William Neill’s Yosemite – App and ebook review
William Neill‘s exquisite portfolio of Yosemite photographs, “Yosemite: The Promise of Wildness” became my favorite Yosemite picture book upon publication in 1994, one year after my arrival in California. It has remained so until today (even though I have my own) to the point that the spine has begun to separate.
There are many scenes of detail where the well-known sensitivity to texture, form, and color of William Neill shines, but also grander views captured with the exceptional light that only a local resident can witness – William Neill has lived continuously in the Yosemite area since 1977. If you don’t own a copy of this work, and you have any interest in nature landscape photography, you should consider acquiring one. But under which form ?
I am a photobook collector and love the physical object. However, when I read that Richard Benson recently said “Forget about [print]. Everything that is happening now in the digital realm is better.”, I had to pay attention. You see, Richard Benson is possibly the most knowledgeable authority about photographic printing (see my review of The Printed Picture).
Since the Yosemite work of William Neill’s has been so inspirational to me, I was particularly happy to be given the opportunity to look at its new digital incarnations, in the form of a new iPad App and a relatively recent PDF e-book. Their prices are much lower than the book, making them an excellent value.
Both electronic versions feature the same contents. There are now just 52 images, some of which were not in the book. This includes very evocative images that I was glad to discover, since I had not seen them before. Since the book had 70 images, a new volume is be expected (this one is called Yosemite Volume 1 !). Each image comes with an insightful comment, which has been expended and now includes a location note precise enough for someone to find the picture spot in many cases – with a bit of work.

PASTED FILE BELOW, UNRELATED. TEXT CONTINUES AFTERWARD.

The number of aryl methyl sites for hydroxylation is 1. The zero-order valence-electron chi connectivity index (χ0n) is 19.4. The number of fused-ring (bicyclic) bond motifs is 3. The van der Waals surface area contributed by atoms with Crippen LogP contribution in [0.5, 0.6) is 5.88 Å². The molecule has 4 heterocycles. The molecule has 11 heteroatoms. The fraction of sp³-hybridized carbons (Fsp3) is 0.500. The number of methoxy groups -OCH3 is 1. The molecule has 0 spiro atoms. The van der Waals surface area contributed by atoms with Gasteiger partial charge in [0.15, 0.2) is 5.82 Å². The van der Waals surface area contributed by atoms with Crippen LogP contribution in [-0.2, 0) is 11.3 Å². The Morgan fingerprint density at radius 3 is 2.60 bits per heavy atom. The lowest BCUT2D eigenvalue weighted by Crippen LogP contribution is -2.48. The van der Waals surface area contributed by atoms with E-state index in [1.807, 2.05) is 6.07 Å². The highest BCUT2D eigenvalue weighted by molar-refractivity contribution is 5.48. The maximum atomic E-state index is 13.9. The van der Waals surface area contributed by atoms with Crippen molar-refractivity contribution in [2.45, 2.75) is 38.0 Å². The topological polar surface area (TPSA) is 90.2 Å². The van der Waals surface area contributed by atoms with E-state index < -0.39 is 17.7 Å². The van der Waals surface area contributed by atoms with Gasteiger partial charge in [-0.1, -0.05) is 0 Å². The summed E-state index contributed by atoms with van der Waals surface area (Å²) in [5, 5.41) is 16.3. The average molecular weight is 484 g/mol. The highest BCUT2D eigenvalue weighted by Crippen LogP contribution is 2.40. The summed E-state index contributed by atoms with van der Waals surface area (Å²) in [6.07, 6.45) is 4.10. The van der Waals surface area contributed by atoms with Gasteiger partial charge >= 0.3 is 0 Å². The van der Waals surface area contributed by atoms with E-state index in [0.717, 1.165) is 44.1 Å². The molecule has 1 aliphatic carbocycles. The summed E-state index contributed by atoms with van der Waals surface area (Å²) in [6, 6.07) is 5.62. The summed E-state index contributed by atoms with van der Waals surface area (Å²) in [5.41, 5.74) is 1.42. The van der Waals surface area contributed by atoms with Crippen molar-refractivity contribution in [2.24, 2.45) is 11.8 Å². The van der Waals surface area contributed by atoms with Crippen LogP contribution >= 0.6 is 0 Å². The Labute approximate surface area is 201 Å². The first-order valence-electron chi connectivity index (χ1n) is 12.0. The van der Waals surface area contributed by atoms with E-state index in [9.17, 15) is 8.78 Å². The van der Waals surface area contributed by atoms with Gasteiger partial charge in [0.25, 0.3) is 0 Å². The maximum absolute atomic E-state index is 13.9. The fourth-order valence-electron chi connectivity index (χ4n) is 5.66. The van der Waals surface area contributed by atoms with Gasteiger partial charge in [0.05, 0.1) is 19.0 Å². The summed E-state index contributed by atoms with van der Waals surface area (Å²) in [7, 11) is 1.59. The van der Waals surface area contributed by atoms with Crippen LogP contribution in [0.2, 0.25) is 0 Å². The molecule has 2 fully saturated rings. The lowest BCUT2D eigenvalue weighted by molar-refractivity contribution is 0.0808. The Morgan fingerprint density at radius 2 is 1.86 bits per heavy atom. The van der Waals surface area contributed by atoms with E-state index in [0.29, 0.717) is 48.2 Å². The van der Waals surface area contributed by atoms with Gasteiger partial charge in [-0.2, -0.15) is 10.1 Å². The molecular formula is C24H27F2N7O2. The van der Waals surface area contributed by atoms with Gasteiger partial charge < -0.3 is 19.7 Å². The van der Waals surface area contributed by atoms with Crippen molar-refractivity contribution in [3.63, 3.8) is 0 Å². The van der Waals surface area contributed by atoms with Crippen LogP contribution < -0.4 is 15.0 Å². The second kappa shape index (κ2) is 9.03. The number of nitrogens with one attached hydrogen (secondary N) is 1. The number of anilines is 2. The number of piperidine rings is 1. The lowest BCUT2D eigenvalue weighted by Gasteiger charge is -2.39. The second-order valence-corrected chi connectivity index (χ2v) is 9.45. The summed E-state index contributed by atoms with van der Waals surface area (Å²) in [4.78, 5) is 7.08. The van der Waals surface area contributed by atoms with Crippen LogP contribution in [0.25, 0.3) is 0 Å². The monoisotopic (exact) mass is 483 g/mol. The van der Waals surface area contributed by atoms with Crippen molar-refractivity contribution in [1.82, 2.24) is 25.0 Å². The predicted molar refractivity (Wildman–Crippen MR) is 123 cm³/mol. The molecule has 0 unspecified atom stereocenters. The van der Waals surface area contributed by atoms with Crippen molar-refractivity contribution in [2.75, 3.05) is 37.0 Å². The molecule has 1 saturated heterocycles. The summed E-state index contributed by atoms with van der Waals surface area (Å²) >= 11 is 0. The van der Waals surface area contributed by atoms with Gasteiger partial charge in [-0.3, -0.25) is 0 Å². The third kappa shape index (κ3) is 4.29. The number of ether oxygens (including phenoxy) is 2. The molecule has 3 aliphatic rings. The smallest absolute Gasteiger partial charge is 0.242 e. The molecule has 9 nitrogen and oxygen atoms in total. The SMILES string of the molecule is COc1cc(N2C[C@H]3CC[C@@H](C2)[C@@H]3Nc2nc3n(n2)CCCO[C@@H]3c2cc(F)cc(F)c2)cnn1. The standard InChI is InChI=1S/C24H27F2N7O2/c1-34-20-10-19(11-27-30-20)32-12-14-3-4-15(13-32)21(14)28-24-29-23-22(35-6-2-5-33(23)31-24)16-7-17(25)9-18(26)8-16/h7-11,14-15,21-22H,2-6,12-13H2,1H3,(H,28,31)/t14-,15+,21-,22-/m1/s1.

The App design, done by Jim Goldstein– who besides being a talented and versatile photographer is also a mobile app consultant – is simple and functional. The images fill the screen, with the aid of a rotation for verticals. You swipe horizontally to move from one image to another, vertically to read the comments, tap to hide them. This is clearly easier than going to the final pages of the book to look for comments. You have the possibility to view images without the distraction of text (like in some art books which don’t even include a single word), while retaining easy access to information. In addition, the images are provided at a higher resolution (HD: 1920 pix) than the screen size, so that you can zoom to view details with the usual pinch. The larger images cause a tiny delay when moving from one image to another, but this is hardly noticeable. What is more noticeable to my eye is a possible color management problem, as I have noticed that the colors are less vivid on the App than both in the book and PDF – it looks like there is not enough red. This is subtle, someone who is not a printmaker may not notice it, and it wouldn’t detract from the images for those who have not seen them before.
I was surprised to see the PDF work that well for switching between full-size images and comments. There is one section for each of them. When you click on the full-size image, you jump sections and go to the corresponding comment page, and vice-versa. When used with a good PDF reader on the iPad (I like Goodreader), the operation is as intuitive as with the App. This is so far one of the PDF with the best navigation I have seen (better than previous ones by William Neill too).
The main difference between the App and the PDF is that the PDF is designed like a book, while the App works like a native photo album. We are comparing here a mixed presentation, simulating a printed page on digital media, versus a purely digital presentation. Like on the printed page, there is a roomy white border around the images with the PDF, and even a page number. An advantage of the PDF is that it can be seen on many different devices. While the layout works very well on a large computer screen – which takes advantage of the high-resolution of the images (1500 px), the images appear a bit small on the iPad. Maybe because the iPad itself looks like a black frame and mat, I felt that the white space in the PDF did not help the images unless used in the dark.
With the digital versions, and in particular the iPad, I miss the high resolution of the printed page – most of William Neill’s early Yosemite work was done with a 4×5 camera. However, this is made up for by the contrast of the images. It is a simple matter of physics that an image on a transmissive medium (screen) always offer more contrast range than an image on on a reflective medium (paper), presenting therefore a wider range of tones. Then, there is the portability of the digital medium. I can leave “William Neill’s Yosemite” permanently on the iPad, together with the other PDFs of William Neill (equally fascinating) and enjoy the images in a wide range of conditions, whenever I need a bit of the regenerative power of nature. I hope that this new nice presentation of enduring and outstanding images together with interesting words, updated for the digital age, will bring a new generation of viewers to William Neill’s great photography.